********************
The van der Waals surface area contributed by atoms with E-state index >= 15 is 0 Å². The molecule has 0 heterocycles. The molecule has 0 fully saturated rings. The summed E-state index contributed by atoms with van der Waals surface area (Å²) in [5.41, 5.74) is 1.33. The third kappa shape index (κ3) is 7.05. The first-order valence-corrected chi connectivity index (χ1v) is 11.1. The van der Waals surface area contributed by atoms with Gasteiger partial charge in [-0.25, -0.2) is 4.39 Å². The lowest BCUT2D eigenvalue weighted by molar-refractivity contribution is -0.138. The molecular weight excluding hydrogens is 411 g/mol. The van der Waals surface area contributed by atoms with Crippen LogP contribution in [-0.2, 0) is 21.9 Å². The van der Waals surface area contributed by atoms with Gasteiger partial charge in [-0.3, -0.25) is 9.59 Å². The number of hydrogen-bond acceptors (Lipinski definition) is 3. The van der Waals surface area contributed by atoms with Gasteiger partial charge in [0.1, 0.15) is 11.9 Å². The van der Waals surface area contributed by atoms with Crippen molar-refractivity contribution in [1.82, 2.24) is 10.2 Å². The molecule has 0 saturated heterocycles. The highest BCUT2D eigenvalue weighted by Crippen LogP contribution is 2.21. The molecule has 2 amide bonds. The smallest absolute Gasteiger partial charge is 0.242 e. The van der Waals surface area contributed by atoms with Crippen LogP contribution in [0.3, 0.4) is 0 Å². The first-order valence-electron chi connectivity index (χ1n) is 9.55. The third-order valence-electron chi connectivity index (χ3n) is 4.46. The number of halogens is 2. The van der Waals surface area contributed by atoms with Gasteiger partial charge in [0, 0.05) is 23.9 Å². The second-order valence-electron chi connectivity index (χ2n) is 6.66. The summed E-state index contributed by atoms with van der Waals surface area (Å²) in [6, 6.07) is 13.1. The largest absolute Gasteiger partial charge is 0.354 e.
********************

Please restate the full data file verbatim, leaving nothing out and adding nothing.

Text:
The van der Waals surface area contributed by atoms with E-state index >= 15 is 0 Å². The molecule has 0 heterocycles. The molecule has 0 fully saturated rings. The summed E-state index contributed by atoms with van der Waals surface area (Å²) in [5.41, 5.74) is 1.33. The third kappa shape index (κ3) is 7.05. The first-order valence-corrected chi connectivity index (χ1v) is 11.1. The van der Waals surface area contributed by atoms with Gasteiger partial charge in [-0.25, -0.2) is 4.39 Å². The lowest BCUT2D eigenvalue weighted by molar-refractivity contribution is -0.138. The molecular weight excluding hydrogens is 411 g/mol. The van der Waals surface area contributed by atoms with Crippen LogP contribution in [-0.2, 0) is 21.9 Å². The van der Waals surface area contributed by atoms with Gasteiger partial charge in [-0.3, -0.25) is 9.59 Å². The number of hydrogen-bond acceptors (Lipinski definition) is 3. The van der Waals surface area contributed by atoms with Gasteiger partial charge in [0.1, 0.15) is 11.9 Å². The van der Waals surface area contributed by atoms with Crippen molar-refractivity contribution in [1.82, 2.24) is 10.2 Å². The molecule has 0 saturated heterocycles. The highest BCUT2D eigenvalue weighted by Crippen LogP contribution is 2.21. The molecule has 2 amide bonds. The smallest absolute Gasteiger partial charge is 0.242 e. The van der Waals surface area contributed by atoms with Crippen LogP contribution in [0.3, 0.4) is 0 Å². The first-order valence-electron chi connectivity index (χ1n) is 9.55. The third-order valence-electron chi connectivity index (χ3n) is 4.46. The number of halogens is 2. The van der Waals surface area contributed by atoms with Gasteiger partial charge in [0, 0.05) is 23.9 Å². The second-order valence-electron chi connectivity index (χ2n) is 6.66. The summed E-state index contributed by atoms with van der Waals surface area (Å²) in [6, 6.07) is 13.1. The largest absolute Gasteiger partial charge is 0.354 e.